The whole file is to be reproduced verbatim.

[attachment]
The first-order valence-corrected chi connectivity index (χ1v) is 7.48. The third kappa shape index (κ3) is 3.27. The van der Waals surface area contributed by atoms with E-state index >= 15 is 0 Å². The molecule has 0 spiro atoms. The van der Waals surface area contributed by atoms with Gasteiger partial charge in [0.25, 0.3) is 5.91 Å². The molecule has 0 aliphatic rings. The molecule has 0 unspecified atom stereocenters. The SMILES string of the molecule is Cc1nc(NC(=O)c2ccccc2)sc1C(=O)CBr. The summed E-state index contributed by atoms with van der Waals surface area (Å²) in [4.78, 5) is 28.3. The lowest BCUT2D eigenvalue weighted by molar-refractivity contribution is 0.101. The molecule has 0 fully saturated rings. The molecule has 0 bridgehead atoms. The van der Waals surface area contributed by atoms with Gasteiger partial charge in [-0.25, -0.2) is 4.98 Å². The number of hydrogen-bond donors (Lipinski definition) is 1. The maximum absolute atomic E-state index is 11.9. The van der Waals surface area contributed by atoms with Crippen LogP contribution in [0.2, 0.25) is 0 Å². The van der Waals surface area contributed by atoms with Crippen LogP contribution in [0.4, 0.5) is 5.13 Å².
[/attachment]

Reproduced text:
The first-order valence-corrected chi connectivity index (χ1v) is 7.48. The third kappa shape index (κ3) is 3.27. The van der Waals surface area contributed by atoms with E-state index >= 15 is 0 Å². The molecule has 0 spiro atoms. The van der Waals surface area contributed by atoms with Gasteiger partial charge in [0.25, 0.3) is 5.91 Å². The molecule has 0 aliphatic rings. The molecule has 0 unspecified atom stereocenters. The SMILES string of the molecule is Cc1nc(NC(=O)c2ccccc2)sc1C(=O)CBr. The summed E-state index contributed by atoms with van der Waals surface area (Å²) in [4.78, 5) is 28.3. The lowest BCUT2D eigenvalue weighted by molar-refractivity contribution is 0.101. The molecule has 0 fully saturated rings. The molecule has 0 bridgehead atoms. The van der Waals surface area contributed by atoms with Gasteiger partial charge in [-0.25, -0.2) is 4.98 Å². The number of hydrogen-bond donors (Lipinski definition) is 1. The maximum absolute atomic E-state index is 11.9. The van der Waals surface area contributed by atoms with Crippen LogP contribution in [0.2, 0.25) is 0 Å². The van der Waals surface area contributed by atoms with Crippen LogP contribution in [0.4, 0.5) is 5.13 Å².